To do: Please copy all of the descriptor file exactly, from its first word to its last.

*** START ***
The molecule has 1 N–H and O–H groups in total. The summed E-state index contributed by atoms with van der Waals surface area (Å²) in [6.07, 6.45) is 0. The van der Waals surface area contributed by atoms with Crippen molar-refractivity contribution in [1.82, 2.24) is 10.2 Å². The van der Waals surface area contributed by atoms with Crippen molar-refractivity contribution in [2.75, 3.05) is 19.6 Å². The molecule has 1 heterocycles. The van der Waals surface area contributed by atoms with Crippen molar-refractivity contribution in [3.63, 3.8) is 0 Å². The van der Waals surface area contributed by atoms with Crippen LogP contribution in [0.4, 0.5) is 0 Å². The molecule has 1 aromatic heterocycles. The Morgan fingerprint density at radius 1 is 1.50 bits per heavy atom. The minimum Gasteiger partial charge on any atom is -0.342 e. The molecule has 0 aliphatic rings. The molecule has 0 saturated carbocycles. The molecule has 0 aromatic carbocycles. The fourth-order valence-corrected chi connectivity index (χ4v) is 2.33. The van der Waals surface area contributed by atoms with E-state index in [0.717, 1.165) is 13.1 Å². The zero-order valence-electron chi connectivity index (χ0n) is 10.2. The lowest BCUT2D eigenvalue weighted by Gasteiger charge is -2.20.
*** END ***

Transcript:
The molecule has 1 N–H and O–H groups in total. The summed E-state index contributed by atoms with van der Waals surface area (Å²) in [6.07, 6.45) is 0. The van der Waals surface area contributed by atoms with Crippen molar-refractivity contribution in [1.82, 2.24) is 10.2 Å². The van der Waals surface area contributed by atoms with Crippen molar-refractivity contribution in [2.75, 3.05) is 19.6 Å². The molecule has 1 heterocycles. The van der Waals surface area contributed by atoms with Crippen molar-refractivity contribution in [3.63, 3.8) is 0 Å². The van der Waals surface area contributed by atoms with Crippen LogP contribution in [0.4, 0.5) is 0 Å². The molecule has 1 aromatic heterocycles. The Morgan fingerprint density at radius 1 is 1.50 bits per heavy atom. The minimum Gasteiger partial charge on any atom is -0.342 e. The molecule has 0 aliphatic rings. The molecule has 0 saturated carbocycles. The molecule has 0 aromatic carbocycles. The fourth-order valence-corrected chi connectivity index (χ4v) is 2.33. The van der Waals surface area contributed by atoms with E-state index in [0.717, 1.165) is 13.1 Å². The zero-order valence-electron chi connectivity index (χ0n) is 10.2. The lowest BCUT2D eigenvalue weighted by Gasteiger charge is -2.20.